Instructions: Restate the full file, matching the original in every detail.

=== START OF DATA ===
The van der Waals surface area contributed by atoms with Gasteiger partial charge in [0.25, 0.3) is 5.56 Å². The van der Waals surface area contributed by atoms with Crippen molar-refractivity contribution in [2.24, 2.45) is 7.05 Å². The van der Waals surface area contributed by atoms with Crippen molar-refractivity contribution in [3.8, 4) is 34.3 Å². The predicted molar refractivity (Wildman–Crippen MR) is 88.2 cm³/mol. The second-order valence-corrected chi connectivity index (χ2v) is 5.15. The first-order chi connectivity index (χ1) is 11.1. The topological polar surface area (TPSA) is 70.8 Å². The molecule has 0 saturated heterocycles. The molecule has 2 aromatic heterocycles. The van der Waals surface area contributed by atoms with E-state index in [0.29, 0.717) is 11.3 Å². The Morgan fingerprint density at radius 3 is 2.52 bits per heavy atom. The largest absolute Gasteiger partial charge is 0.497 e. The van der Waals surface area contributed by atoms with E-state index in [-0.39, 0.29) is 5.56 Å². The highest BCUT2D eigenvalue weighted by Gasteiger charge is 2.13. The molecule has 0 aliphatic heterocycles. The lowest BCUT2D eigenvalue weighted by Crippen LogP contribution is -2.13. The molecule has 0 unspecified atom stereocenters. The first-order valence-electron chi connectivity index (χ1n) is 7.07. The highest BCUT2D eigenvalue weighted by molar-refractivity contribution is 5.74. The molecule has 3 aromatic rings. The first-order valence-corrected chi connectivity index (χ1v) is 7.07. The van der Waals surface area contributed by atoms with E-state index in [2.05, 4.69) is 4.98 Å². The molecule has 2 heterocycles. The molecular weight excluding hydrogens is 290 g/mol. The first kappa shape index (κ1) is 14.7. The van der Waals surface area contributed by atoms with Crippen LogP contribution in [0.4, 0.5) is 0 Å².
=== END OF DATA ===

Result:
The van der Waals surface area contributed by atoms with Gasteiger partial charge in [0.25, 0.3) is 5.56 Å². The van der Waals surface area contributed by atoms with Crippen molar-refractivity contribution in [2.24, 2.45) is 7.05 Å². The van der Waals surface area contributed by atoms with Crippen molar-refractivity contribution in [3.8, 4) is 34.3 Å². The predicted molar refractivity (Wildman–Crippen MR) is 88.2 cm³/mol. The second-order valence-corrected chi connectivity index (χ2v) is 5.15. The first-order chi connectivity index (χ1) is 11.1. The topological polar surface area (TPSA) is 70.8 Å². The molecule has 0 saturated heterocycles. The molecule has 2 aromatic heterocycles. The van der Waals surface area contributed by atoms with E-state index in [0.29, 0.717) is 11.3 Å². The Morgan fingerprint density at radius 3 is 2.52 bits per heavy atom. The largest absolute Gasteiger partial charge is 0.497 e. The van der Waals surface area contributed by atoms with E-state index in [-0.39, 0.29) is 5.56 Å². The highest BCUT2D eigenvalue weighted by Gasteiger charge is 2.13. The molecule has 0 aliphatic heterocycles. The lowest BCUT2D eigenvalue weighted by Crippen LogP contribution is -2.13. The molecule has 0 unspecified atom stereocenters. The first-order valence-electron chi connectivity index (χ1n) is 7.07. The highest BCUT2D eigenvalue weighted by molar-refractivity contribution is 5.74. The molecule has 3 aromatic rings. The first-order valence-corrected chi connectivity index (χ1v) is 7.07. The van der Waals surface area contributed by atoms with E-state index in [2.05, 4.69) is 4.98 Å². The molecule has 2 heterocycles. The molecular weight excluding hydrogens is 290 g/mol. The first kappa shape index (κ1) is 14.7. The van der Waals surface area contributed by atoms with Crippen LogP contribution in [0.4, 0.5) is 0 Å².